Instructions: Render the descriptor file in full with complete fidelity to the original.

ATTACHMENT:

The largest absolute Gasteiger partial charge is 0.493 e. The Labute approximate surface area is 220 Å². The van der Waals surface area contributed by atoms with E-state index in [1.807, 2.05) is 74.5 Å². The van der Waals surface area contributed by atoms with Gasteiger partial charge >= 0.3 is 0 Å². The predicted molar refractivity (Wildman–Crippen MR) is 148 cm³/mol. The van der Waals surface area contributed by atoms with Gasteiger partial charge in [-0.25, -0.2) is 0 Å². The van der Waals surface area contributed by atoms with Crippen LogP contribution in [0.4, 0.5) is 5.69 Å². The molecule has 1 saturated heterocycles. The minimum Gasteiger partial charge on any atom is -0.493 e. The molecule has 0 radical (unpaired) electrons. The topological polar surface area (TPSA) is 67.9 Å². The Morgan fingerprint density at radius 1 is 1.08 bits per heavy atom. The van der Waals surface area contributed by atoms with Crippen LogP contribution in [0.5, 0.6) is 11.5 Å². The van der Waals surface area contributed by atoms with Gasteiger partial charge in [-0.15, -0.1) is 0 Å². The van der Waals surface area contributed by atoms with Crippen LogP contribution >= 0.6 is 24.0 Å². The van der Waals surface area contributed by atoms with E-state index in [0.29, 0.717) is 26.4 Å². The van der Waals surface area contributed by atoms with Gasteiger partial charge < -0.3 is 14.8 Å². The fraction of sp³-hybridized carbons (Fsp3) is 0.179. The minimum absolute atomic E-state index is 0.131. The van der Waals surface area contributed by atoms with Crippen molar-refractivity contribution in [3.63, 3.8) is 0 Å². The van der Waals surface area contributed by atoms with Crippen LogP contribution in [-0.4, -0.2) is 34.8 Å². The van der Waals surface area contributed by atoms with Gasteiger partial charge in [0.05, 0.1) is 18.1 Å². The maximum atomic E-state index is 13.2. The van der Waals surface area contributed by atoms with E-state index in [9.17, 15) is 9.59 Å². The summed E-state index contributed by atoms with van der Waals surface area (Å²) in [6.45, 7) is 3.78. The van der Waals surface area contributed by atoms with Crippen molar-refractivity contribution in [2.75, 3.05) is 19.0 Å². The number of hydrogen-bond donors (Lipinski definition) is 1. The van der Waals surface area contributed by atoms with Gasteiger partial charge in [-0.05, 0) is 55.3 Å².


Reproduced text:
The largest absolute Gasteiger partial charge is 0.493 e. The Labute approximate surface area is 220 Å². The van der Waals surface area contributed by atoms with E-state index in [1.807, 2.05) is 74.5 Å². The van der Waals surface area contributed by atoms with Gasteiger partial charge >= 0.3 is 0 Å². The predicted molar refractivity (Wildman–Crippen MR) is 148 cm³/mol. The van der Waals surface area contributed by atoms with Gasteiger partial charge in [-0.25, -0.2) is 0 Å². The van der Waals surface area contributed by atoms with Crippen LogP contribution in [0.4, 0.5) is 5.69 Å². The molecule has 1 saturated heterocycles. The minimum Gasteiger partial charge on any atom is -0.493 e. The molecule has 0 radical (unpaired) electrons. The topological polar surface area (TPSA) is 67.9 Å². The Morgan fingerprint density at radius 1 is 1.08 bits per heavy atom. The van der Waals surface area contributed by atoms with Crippen LogP contribution in [0.5, 0.6) is 11.5 Å². The van der Waals surface area contributed by atoms with Gasteiger partial charge in [-0.15, -0.1) is 0 Å². The van der Waals surface area contributed by atoms with Crippen LogP contribution >= 0.6 is 24.0 Å². The van der Waals surface area contributed by atoms with E-state index in [0.29, 0.717) is 26.4 Å². The van der Waals surface area contributed by atoms with Gasteiger partial charge < -0.3 is 14.8 Å². The fraction of sp³-hybridized carbons (Fsp3) is 0.179. The minimum absolute atomic E-state index is 0.131. The van der Waals surface area contributed by atoms with Crippen molar-refractivity contribution in [3.63, 3.8) is 0 Å². The van der Waals surface area contributed by atoms with Crippen LogP contribution in [-0.4, -0.2) is 34.8 Å². The van der Waals surface area contributed by atoms with Gasteiger partial charge in [0.05, 0.1) is 18.1 Å². The maximum atomic E-state index is 13.2. The van der Waals surface area contributed by atoms with E-state index in [9.17, 15) is 9.59 Å². The summed E-state index contributed by atoms with van der Waals surface area (Å²) in [6.45, 7) is 3.78. The van der Waals surface area contributed by atoms with Crippen molar-refractivity contribution in [2.75, 3.05) is 19.0 Å². The number of hydrogen-bond donors (Lipinski definition) is 1. The van der Waals surface area contributed by atoms with Gasteiger partial charge in [-0.05, 0) is 55.3 Å².